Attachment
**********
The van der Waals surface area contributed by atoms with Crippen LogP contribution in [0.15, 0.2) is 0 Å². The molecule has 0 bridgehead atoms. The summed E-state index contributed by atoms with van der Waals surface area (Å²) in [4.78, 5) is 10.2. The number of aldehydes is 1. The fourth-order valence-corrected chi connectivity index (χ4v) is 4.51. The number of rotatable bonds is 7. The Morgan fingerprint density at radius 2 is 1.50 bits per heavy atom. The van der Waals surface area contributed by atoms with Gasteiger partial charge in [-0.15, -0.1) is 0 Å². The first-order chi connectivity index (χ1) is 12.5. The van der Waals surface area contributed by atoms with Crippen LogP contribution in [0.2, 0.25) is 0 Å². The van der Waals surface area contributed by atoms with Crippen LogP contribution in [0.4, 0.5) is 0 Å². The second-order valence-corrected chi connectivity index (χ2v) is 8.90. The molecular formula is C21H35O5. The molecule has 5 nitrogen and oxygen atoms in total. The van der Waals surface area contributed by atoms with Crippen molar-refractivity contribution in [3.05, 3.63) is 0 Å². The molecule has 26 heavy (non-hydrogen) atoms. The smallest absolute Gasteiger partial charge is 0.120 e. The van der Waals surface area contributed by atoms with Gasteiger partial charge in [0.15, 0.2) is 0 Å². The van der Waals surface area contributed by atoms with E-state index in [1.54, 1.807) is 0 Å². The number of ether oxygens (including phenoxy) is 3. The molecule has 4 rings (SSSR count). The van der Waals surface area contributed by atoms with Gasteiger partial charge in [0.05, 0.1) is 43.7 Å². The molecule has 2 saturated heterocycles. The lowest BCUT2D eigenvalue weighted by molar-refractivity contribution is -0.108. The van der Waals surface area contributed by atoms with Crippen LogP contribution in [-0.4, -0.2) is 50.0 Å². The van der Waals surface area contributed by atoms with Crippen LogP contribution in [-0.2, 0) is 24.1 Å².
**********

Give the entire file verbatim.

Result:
The van der Waals surface area contributed by atoms with Crippen LogP contribution in [0.15, 0.2) is 0 Å². The molecule has 0 bridgehead atoms. The summed E-state index contributed by atoms with van der Waals surface area (Å²) in [4.78, 5) is 10.2. The number of aldehydes is 1. The fourth-order valence-corrected chi connectivity index (χ4v) is 4.51. The number of rotatable bonds is 7. The Morgan fingerprint density at radius 2 is 1.50 bits per heavy atom. The van der Waals surface area contributed by atoms with Gasteiger partial charge in [-0.15, -0.1) is 0 Å². The first-order chi connectivity index (χ1) is 12.5. The van der Waals surface area contributed by atoms with Crippen LogP contribution in [0.2, 0.25) is 0 Å². The van der Waals surface area contributed by atoms with Crippen LogP contribution in [0.4, 0.5) is 0 Å². The second-order valence-corrected chi connectivity index (χ2v) is 8.90. The molecular formula is C21H35O5. The molecule has 5 nitrogen and oxygen atoms in total. The van der Waals surface area contributed by atoms with Crippen molar-refractivity contribution in [3.05, 3.63) is 0 Å². The molecule has 26 heavy (non-hydrogen) atoms. The smallest absolute Gasteiger partial charge is 0.120 e. The van der Waals surface area contributed by atoms with Gasteiger partial charge in [0.15, 0.2) is 0 Å². The van der Waals surface area contributed by atoms with E-state index in [1.54, 1.807) is 0 Å². The number of ether oxygens (including phenoxy) is 3. The molecule has 4 rings (SSSR count). The van der Waals surface area contributed by atoms with Gasteiger partial charge in [0.05, 0.1) is 43.7 Å². The molecule has 2 saturated heterocycles. The lowest BCUT2D eigenvalue weighted by molar-refractivity contribution is -0.108. The van der Waals surface area contributed by atoms with Crippen LogP contribution in [-0.4, -0.2) is 50.0 Å². The van der Waals surface area contributed by atoms with Crippen LogP contribution in [-0.2, 0) is 24.1 Å².